It's true that Americans of all races face obesity concerns. Host Renee Montagne introduced the story with just that context. But as Montagne telegraphs and University of Pennsylvania epidemiologist Shiriki Kumanyika makes explicit in the segment, about 30 percent of white woman are obese but a significantly higher number—about 50 percent—of black women are. Different studies measure overweight issues in different ways, but the disparity is repeatedly confirmed. As Kumanyika says on air, weight within both groups has gone up proportionately over recent decades.

Temple University Professor Clare Lenhart, also interviewed by English, cites a major, 10-year old study by the National Institutes of Health that associates the difference with exercise. As children, the differences are minor, but by the age of 16 or 17 years old, the report concludes, 56 percent of the black girls and 31 percent of the white girls reported no habitual exercise.

The normal adolescent reasons—boys, appearance and the like—come into play for declining physical activity by both groups of girls as they become teenagers. But Kumanyiki notes that the African-Americans, many of whom live in urban areas, also have less access to sports facilities.

A leading authority on African-American health issues, James S. Jackson of the University of Michigan, goes a step further and has found in a series of major studies that African-American women also are disproportionately stressed by income, family and neighborhood issues and so disproportionately eat "comfort food" for relief.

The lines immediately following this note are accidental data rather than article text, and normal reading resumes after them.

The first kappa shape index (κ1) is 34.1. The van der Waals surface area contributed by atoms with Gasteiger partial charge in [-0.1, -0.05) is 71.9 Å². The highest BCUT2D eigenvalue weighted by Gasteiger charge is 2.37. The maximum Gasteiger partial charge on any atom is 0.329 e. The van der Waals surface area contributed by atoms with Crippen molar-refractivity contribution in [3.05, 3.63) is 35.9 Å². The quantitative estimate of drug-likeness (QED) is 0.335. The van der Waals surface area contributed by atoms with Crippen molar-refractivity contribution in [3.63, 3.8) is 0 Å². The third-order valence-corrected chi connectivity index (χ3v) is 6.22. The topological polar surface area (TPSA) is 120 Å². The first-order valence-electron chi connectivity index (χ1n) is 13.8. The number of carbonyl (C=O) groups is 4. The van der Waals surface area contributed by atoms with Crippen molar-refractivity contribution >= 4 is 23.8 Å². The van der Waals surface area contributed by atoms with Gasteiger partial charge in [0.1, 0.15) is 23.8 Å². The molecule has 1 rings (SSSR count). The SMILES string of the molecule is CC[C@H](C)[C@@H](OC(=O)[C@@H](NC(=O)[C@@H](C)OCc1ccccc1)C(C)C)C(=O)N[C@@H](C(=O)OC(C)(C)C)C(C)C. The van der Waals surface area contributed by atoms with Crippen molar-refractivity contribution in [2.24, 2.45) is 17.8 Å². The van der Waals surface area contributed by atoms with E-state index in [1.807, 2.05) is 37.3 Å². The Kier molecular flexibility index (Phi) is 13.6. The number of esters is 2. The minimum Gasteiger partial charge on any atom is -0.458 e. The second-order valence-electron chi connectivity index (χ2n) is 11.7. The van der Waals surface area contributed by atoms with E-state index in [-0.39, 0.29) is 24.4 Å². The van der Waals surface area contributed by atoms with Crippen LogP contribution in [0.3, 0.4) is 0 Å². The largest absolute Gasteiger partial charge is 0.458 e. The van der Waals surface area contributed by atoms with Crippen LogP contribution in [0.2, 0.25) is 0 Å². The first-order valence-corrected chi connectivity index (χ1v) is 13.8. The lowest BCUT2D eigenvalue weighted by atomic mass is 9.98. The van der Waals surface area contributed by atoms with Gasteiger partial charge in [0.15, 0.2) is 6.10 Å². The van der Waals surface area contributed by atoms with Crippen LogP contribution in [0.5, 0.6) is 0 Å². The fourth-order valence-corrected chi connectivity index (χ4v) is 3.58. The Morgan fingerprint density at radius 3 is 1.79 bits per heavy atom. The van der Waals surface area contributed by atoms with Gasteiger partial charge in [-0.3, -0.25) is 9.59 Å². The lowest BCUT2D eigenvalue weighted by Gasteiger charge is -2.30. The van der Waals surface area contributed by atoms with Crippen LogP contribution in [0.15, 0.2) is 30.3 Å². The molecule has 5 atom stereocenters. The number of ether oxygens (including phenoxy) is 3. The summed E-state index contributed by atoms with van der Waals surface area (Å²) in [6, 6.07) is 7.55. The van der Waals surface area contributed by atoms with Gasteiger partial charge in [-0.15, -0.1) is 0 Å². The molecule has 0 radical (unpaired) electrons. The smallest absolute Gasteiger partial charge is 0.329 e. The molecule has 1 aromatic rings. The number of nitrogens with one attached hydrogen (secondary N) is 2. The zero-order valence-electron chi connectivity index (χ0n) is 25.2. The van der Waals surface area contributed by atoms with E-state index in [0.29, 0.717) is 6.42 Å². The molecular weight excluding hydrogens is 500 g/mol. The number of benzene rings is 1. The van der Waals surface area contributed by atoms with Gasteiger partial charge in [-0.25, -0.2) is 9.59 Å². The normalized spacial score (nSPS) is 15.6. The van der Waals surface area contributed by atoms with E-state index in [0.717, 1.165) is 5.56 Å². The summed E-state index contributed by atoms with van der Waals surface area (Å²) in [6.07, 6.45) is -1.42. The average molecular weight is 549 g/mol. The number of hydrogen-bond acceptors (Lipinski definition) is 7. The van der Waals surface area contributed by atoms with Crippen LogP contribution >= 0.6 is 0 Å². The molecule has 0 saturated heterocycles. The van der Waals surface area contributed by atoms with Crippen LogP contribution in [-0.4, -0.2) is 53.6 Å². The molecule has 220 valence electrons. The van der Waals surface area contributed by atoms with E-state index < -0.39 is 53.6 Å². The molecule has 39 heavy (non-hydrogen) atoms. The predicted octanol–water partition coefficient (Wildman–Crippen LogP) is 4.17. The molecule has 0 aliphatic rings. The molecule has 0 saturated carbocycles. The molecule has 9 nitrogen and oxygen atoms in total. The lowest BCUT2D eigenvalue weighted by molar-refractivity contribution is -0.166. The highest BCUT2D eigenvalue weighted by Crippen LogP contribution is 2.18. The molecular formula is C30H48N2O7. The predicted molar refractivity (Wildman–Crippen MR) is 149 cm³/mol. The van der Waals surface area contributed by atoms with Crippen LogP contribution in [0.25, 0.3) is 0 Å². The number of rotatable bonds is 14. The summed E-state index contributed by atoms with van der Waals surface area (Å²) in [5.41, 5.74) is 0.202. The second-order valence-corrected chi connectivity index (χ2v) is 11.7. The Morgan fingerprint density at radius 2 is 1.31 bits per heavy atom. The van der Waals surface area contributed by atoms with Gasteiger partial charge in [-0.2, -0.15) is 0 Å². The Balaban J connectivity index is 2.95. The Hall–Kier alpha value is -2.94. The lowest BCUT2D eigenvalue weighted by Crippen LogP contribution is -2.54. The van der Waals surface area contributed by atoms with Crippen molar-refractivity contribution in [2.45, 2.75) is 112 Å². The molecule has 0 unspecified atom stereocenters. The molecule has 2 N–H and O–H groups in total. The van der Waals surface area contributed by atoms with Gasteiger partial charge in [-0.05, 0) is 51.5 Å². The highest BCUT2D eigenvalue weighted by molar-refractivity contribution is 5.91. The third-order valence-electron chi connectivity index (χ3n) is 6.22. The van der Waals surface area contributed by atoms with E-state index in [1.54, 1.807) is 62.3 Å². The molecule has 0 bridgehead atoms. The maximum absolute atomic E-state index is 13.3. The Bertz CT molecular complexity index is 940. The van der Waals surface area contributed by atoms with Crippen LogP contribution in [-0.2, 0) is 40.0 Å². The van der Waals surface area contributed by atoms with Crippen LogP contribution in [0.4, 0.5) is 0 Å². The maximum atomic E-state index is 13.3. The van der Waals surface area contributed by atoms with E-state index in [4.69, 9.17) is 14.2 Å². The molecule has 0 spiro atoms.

The coping strategy seems to work on one level. He and others have found that black women suffer from psychological problems much less than white women. They also smoke and use drugs and alcohol much less, contrary to popular stereotypes. But the comfort food, which tends to be high in fat and calories, has its own downside—weight. African-American women disproportionately suffer physical ailments as they age, and as a group they die younger than white women.

This was not in English's story, which focused on girls.

What was in her story was an unusual ending. Instead of using the expected anecdote of someone overweight, English and editor Joe Neel ran tape of girls playing soccer. They then bring in the voice of an African-American mother of a 15-year-old daughter on the field. The daughter, we learn, has bucked the trend and stuck with sports because the mother made the sacrifice of always being on the sidelines.

English declined to tell me why she ended with that uplifting story, so I will offer my own reasons why it was a good idea. I do not come from the school of journalism that says reporters are not responsible for the consequences of their stories. But at the same time, I do not believe in pulling punches to assuage any one group. The ending with the mother appropriately summarized the challenge presented by the story. It also was good radio, with engaging audio and an interesting twist.

But in returning to the theme of the sometimes knee-jerk habits of journalism—in other words, focusing only on problems—this story was different by ending with a positive message that offered a solution any one of us can follow. I thought it was brilliant.